At one point in your life, you were probably under 21. Maybe you still are, which is fine. But leading up to that magical moment when the clock struck midnight and you were legally able to acquire and imbibe alcohol, you probably weren’t doing a lot of drinking. (If you were, well, all right then.) What you might have been doing instead was smoking pot.

A new study shows that something drastic happened the second people change from 20 years and 11 months to 21 years old: They stopped smoking pot and started drinking alcohol.

University of Illinois economist Ben Crost wanted to see the correlation between alcohol and marijuana consumption of people between the ages of 18 and 24. What he originally found was rather uninteresting: When people turned 21, the legal drinking age in the U.S., they started drinking a lot more. He was surprised to find that during that same time period, marijuana consumption dropped drastically.

"Alcohol appears to be a substitute for marijuana. This sudden decrease in the use of marijuana is because they suddenly have easy access to alcohol," Crost said.

Using five years’ worth of data from the National Survey on Drug Use and Health that asked participants how many days in the past 30 they’d used alcohol or marijuana, Crost and colleague Santiago Guerrero determined that there was a stark difference between the people who hadn’t yet crossed the 21-year-old threshold and those that had just passed it.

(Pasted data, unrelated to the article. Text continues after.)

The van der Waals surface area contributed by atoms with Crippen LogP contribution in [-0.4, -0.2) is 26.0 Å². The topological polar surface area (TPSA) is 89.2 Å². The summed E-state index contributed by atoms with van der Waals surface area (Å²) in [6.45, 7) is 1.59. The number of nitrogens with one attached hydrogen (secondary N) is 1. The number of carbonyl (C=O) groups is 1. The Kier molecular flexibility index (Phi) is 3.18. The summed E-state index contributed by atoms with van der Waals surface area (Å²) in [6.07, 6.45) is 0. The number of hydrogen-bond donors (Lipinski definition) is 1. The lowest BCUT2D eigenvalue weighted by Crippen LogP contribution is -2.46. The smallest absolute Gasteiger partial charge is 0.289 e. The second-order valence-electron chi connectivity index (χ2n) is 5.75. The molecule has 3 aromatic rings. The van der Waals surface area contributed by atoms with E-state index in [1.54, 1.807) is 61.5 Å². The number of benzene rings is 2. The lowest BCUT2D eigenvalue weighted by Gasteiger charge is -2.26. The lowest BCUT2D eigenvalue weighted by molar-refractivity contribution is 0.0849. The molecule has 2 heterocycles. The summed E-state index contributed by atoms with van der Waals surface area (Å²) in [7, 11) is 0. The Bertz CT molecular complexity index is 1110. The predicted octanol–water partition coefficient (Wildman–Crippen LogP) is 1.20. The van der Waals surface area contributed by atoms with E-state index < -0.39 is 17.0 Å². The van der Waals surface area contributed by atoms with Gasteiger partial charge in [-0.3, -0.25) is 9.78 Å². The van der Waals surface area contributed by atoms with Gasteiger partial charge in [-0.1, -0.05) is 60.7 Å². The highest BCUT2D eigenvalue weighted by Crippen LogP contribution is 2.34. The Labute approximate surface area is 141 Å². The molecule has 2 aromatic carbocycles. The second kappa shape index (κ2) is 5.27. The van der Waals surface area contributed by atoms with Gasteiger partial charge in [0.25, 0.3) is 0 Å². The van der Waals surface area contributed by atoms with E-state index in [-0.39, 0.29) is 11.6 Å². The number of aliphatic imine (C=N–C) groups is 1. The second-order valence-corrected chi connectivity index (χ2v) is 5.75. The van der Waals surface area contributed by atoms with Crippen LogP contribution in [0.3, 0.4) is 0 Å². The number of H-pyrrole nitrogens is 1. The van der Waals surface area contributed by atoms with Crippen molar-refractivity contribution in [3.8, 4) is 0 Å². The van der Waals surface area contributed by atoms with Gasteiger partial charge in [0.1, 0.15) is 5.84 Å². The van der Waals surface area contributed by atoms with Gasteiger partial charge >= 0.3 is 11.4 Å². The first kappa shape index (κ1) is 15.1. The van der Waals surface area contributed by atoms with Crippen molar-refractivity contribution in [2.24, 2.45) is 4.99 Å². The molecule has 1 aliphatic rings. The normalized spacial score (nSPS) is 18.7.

"Whenever there is a discontinuous threshold where something changes, it provides a way to identify a causal effect," Crost said. "You can compare people right above and right below the threshold. They should be very similar in all other respects, except for that one difference.”

Crost and Guerrero also studied men and women separately, to see which gender was more affected by the sudden change in their ability to get alcohol. They found that the change was greater in women than in men. Women’s frequency in marijuana use dropped 15 percent after turning 21, while men’s frequency only dropped seven percent.

If anything, the study best proves that the regulation of both substances is something that needs to be continually discussed, especially if one considers that marijuana could be a possible replacement for alcohol until the legal drinking age is reached.

"We need to take this possible substitution behavior into account," Crost said. "Marginally lowering the minimum legal drinking age would decrease the probability of marijuana consumption in young adults by about 10 percent. So, policies aimed at restricting alcohol consumption among young adults are likely to have the unintended consequence of increasing the use of illegal drugs, such as marijuana."

Source: Crost B, Guerrero S. The effect of alcohol availability on marijuana use: Evidence from the minimum legal drinking age. Journal of Health Economics. 2015.